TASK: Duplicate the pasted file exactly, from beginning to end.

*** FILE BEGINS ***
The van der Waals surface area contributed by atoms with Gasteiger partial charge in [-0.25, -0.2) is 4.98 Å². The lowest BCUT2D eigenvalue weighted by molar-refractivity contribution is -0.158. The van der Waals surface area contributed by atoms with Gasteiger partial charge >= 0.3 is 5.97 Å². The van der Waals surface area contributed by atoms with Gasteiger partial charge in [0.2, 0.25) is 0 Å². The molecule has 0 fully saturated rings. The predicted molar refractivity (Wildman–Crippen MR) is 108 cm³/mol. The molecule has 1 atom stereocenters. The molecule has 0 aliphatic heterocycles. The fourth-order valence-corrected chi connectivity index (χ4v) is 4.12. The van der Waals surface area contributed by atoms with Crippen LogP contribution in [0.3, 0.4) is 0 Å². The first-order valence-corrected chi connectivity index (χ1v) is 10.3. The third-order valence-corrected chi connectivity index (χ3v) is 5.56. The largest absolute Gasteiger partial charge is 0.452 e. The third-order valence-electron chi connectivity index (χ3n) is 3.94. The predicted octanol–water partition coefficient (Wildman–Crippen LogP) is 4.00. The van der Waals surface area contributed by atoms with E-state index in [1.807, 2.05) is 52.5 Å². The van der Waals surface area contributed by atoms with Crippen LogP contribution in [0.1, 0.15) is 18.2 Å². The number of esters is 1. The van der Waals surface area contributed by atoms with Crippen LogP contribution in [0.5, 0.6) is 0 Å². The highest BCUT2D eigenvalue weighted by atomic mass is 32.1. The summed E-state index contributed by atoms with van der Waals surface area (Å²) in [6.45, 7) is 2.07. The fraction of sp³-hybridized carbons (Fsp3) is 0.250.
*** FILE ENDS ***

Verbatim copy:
The van der Waals surface area contributed by atoms with Gasteiger partial charge in [-0.25, -0.2) is 4.98 Å². The lowest BCUT2D eigenvalue weighted by molar-refractivity contribution is -0.158. The van der Waals surface area contributed by atoms with Gasteiger partial charge >= 0.3 is 5.97 Å². The van der Waals surface area contributed by atoms with Gasteiger partial charge in [0.2, 0.25) is 0 Å². The molecule has 0 fully saturated rings. The predicted molar refractivity (Wildman–Crippen MR) is 108 cm³/mol. The molecule has 1 atom stereocenters. The molecule has 0 aliphatic heterocycles. The fourth-order valence-corrected chi connectivity index (χ4v) is 4.12. The van der Waals surface area contributed by atoms with Crippen LogP contribution in [0.3, 0.4) is 0 Å². The first-order valence-corrected chi connectivity index (χ1v) is 10.3. The third-order valence-corrected chi connectivity index (χ3v) is 5.56. The largest absolute Gasteiger partial charge is 0.452 e. The third-order valence-electron chi connectivity index (χ3n) is 3.94. The predicted octanol–water partition coefficient (Wildman–Crippen LogP) is 4.00. The van der Waals surface area contributed by atoms with E-state index in [1.807, 2.05) is 52.5 Å². The van der Waals surface area contributed by atoms with Crippen LogP contribution in [0.1, 0.15) is 18.2 Å². The number of esters is 1. The van der Waals surface area contributed by atoms with Crippen LogP contribution in [0.5, 0.6) is 0 Å². The highest BCUT2D eigenvalue weighted by atomic mass is 32.1. The summed E-state index contributed by atoms with van der Waals surface area (Å²) in [6.45, 7) is 2.07. The fraction of sp³-hybridized carbons (Fsp3) is 0.250.